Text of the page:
JEFF: Decades pass. It’s now the fall of 1897 when construction begins on a grand building.
[SAWING / HAMMERING]
JEFF: The Westford Academy opens on the very grounds where they say Jenny said her last goodbye.
RAY: The Westford Academy long outlasts Jenny… and THAT brings us back to today.
JEFF: Okay… this is where we tell you that we don’t know if that really happened.
RAY: You’re saying the Roudenbush Community Center isn’t haunted?
JEFF: I’m not saying that all. Quite the opposite. This building IS haunted. More on that in a minute. I’m just saying that this Civil War back-story is just speculation.
RAY: Got it.
JEFF: As we mentioned, this community center was constructed in 1897. It was the original Westford Academy. It was a private school until 1928 when it became the town’s high school until 1955 when a new school was built. It was renamed the William C. Roudenbush School in honor of principal Roudenbush who served here for 25 years between 1912 and 1937. This building closed as a school in 1973. At that point it began its transformation into a community center which is what it still is today.
RAY: A HAUNTED community center, though.
JEFF: That’s right. A grey lady ghost has been reported in this building. Especially in the upper floors. Another theory on the identity of the feminine gray ghost is that it’s the spirit of principal Roudnebush’s wife roaming the halls looking for him as he works long hours for the sake of the kids and school.
RAY: So we checked around and found plenty of stories about this community center’s haunted reputation.
JEFF: We did. A lot of people in town seem to know about it.
RAY: One story we heard was about two custodians in here one evening after the building was closed. Inside the building, there are two curved staircases leading to the upstairs. These staircases are the only ways up or down. On this particular evening they heard footsteps upstairs. They assumed some kid must have hidden out up there, or maybe a young person had taken a nap and people forgot about them. So each custodian went up different staircases knowing they’d meet at the top and the young person would be spotted by one or both of them. As one custodian reached the top step, he saw the back of a woman’s long, greyish dress glide by. The dress then seemed to get sucked up into attic and was gone. The rattled custodian asked to be transferred to a different building after that.
JEFF: A 2016 Sun Newspaper account mentions how the Executive Director at the time was walking on the third floor where they keep their preschool items on a shelf. She walked around the corner and saw a woman in a high-necked blouse with puffy sleeves and a billowy skirt turn to look at her before she vanished.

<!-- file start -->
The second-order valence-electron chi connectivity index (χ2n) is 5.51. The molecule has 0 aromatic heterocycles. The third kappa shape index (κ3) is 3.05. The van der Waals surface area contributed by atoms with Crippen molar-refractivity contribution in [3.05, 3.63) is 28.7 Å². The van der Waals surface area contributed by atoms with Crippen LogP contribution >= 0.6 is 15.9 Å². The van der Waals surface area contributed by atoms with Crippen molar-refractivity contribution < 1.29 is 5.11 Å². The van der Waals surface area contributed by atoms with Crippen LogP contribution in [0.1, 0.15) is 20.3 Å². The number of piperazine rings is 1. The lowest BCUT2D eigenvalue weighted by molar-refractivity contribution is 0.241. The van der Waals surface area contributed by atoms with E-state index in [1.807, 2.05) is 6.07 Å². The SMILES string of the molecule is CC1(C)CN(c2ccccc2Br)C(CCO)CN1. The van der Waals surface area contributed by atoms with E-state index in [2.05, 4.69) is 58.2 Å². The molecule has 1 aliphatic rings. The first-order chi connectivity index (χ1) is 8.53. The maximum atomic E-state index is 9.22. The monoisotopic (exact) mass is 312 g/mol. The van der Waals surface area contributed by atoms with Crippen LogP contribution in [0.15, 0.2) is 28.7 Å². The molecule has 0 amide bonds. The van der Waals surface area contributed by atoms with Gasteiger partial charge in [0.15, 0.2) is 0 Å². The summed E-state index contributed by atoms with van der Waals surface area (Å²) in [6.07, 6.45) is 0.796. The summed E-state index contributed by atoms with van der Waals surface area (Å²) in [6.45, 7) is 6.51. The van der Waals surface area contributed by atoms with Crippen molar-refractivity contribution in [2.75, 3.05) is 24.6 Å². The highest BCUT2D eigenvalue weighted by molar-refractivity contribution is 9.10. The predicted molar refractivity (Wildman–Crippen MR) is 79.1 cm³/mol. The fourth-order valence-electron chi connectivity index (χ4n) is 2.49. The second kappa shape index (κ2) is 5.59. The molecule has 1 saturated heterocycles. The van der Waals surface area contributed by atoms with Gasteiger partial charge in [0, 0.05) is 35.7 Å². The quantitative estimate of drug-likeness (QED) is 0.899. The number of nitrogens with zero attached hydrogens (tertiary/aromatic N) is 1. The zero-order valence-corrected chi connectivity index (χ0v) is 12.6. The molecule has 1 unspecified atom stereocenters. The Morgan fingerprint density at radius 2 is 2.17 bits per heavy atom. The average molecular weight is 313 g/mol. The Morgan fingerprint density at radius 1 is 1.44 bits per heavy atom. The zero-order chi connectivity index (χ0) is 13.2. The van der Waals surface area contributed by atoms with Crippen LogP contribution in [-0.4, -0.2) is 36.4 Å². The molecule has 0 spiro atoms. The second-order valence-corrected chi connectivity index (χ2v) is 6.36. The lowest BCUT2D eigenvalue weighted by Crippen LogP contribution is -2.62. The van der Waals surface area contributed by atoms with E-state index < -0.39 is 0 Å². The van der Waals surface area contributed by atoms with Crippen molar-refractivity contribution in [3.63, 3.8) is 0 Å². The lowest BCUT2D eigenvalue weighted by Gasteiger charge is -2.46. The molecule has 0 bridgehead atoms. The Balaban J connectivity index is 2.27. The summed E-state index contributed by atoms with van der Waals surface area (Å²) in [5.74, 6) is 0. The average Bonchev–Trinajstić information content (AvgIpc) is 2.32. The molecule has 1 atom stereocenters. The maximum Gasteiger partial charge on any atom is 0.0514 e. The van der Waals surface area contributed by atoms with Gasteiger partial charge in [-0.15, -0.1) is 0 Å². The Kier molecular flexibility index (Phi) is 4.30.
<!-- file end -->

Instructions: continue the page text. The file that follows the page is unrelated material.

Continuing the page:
RAY: Disembodied footsteps and strange noises seem to be the norm around here and lots of people talk about it on the record.
JEFF: So the building’s haunted reputation is cemented at this point. Okay… back to the Westford Academy’s school mascot.
RAY: Right. The Grey Ghosts!
JEFF: How they came to be the Grey Ghosts made the news not long ago because of a little controversy.
RAY: Controversy because not everyone believes in ghosts?
JEFF: Controversy because the Grey Ghost mascot came into being here in the late 1950s. Westford’s uniforms used to be black. And they were known as the Black Knights. In the late 50s, Football Coach Chet Steele…
RAY: That’s a great name! Chet Steele.
JEFF: I know, right?! So coach Steele change the uniform colors to grey. They say one rainy, foggy afternoon the team was practicing, and someone commented that they looked like grey ghosts on the field.
RAY: That doesn’t sound so controversial.
JEFF: It’s not. But back in the 1950s there was a CBS television show called The Gray Ghost, featuring Col. Mosby who was played by a heartthrob of an actor named Tod Andrews…
RAY: Chet Steele is still a better name.
JEFF: Agreed. In the show, Andrews’s character was nicknamed the Gray Ghost because he was a Confederate officer who was cunning and could slip through the landscape. The show ran for nine months between October 1957 and July 1958. It was one season and 39 episodes.
RAY: So some claim the students picked the Gray Ghosts as their mascot because of this show based on a Confederate officer.
JEFF: Right. And if it’s Confederate, it must be racist.
RAY: And this made the news just a couple of years ago because of that one reference to a television show that ran one season back in 1957 and 1958.
JEFF: Right. That’s what the fuss was about.
RAY: But the most prominent theory at this point is that the name Grey Ghost came about because the original school building is haunted by a grey ghost.
JEFF: That’s the way I heard it. And the Civil War backstory of Jenny keeping her word to wait for her love to return from war continues well into the afterlife.
RAY: Got it. So, the original drawing of the mascot looked so much like Casper the Friendly Ghost that it was deemed a copyright infringement. So they changed it to the current version which is a hooded ghostly grim reaper type figure with his arms crossed looking menacing. I like it!
JEFF: I do too! And though the exact origins of the mascot may have been lost to time, the ghostly legend of the original Westford Academy survives. We can’t help but want to identify what bumps in the night, even if we may be wrong. It gives us a sense of some control over something that can’t be controlled.
RAY: I’m not sure who Westford Academy is playing next, but we’re the kind of guys who will always… root for the ghosts!
JEFF: That we will! And that brings us to After the Legend where we take a deeper dive into this week’s story and often veer off course.
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We’d like to thank our sponsor, Nuwati Herbals. Thank you to our patreon patrons. Thanks to Lisa Strykowski for lending her voice acting talent this week, and out theme music is by John Judd.
Until next time remember… the bizarre is closer than you think.